The Commercialization of Human Genetics: Future Policy Concerns

Timothy Caulfield

Abstract


The Human Genome Project may be the most commercially driven large scale scientific endeavor in the history of mankind. Since its inception, in the early 1990's, genetics and biotechnology have been increasingly cast as an important part of our economic future. This paper seeks to highlight a number of the benefits and concerns associated with the commercialization of genetics and genetic research with particular emphasis on the commercialization of the research environment and gene patents. The author notes that the commercialization of the university environment may lead to a reduction in pubic trust and decreased enthusiasm for the products of the "genetic revolution". In some countries, including Canada, there is a growing conflict between the typically "pro-patent" innovation policy and the necessity to reduce the cost of publicly funded health care.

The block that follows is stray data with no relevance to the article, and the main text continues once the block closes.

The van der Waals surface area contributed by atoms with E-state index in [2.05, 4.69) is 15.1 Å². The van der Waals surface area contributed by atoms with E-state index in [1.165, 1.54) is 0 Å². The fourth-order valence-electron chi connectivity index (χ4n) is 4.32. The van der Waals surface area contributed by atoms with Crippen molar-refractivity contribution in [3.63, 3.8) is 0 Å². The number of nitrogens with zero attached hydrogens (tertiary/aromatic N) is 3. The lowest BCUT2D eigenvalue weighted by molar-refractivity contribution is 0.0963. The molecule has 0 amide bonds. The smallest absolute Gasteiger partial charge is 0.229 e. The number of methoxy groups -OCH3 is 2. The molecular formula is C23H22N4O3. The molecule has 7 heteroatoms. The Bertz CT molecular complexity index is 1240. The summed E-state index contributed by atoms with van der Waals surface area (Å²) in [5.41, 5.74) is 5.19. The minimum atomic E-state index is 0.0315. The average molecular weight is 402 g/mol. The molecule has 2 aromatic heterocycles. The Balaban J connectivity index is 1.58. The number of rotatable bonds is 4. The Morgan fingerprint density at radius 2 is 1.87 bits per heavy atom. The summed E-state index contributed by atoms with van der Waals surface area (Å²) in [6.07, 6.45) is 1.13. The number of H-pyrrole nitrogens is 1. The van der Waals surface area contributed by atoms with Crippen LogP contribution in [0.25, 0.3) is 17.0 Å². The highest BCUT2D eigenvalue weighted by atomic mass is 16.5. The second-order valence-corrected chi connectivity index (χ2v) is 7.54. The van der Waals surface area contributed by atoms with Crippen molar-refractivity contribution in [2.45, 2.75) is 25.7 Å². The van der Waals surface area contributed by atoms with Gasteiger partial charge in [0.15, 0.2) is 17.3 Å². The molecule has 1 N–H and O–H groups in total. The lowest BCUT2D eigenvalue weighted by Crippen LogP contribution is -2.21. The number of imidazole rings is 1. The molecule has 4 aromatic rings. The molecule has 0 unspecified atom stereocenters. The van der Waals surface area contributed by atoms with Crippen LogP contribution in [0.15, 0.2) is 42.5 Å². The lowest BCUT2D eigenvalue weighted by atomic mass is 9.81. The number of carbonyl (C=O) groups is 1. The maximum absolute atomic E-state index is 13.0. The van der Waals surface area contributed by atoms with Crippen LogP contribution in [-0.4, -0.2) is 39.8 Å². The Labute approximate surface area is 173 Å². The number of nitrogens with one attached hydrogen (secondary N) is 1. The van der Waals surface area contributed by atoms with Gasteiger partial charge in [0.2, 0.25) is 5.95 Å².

Key words: Human Genome Project - Genetics - Commercialization - Health policy -Patent 

 


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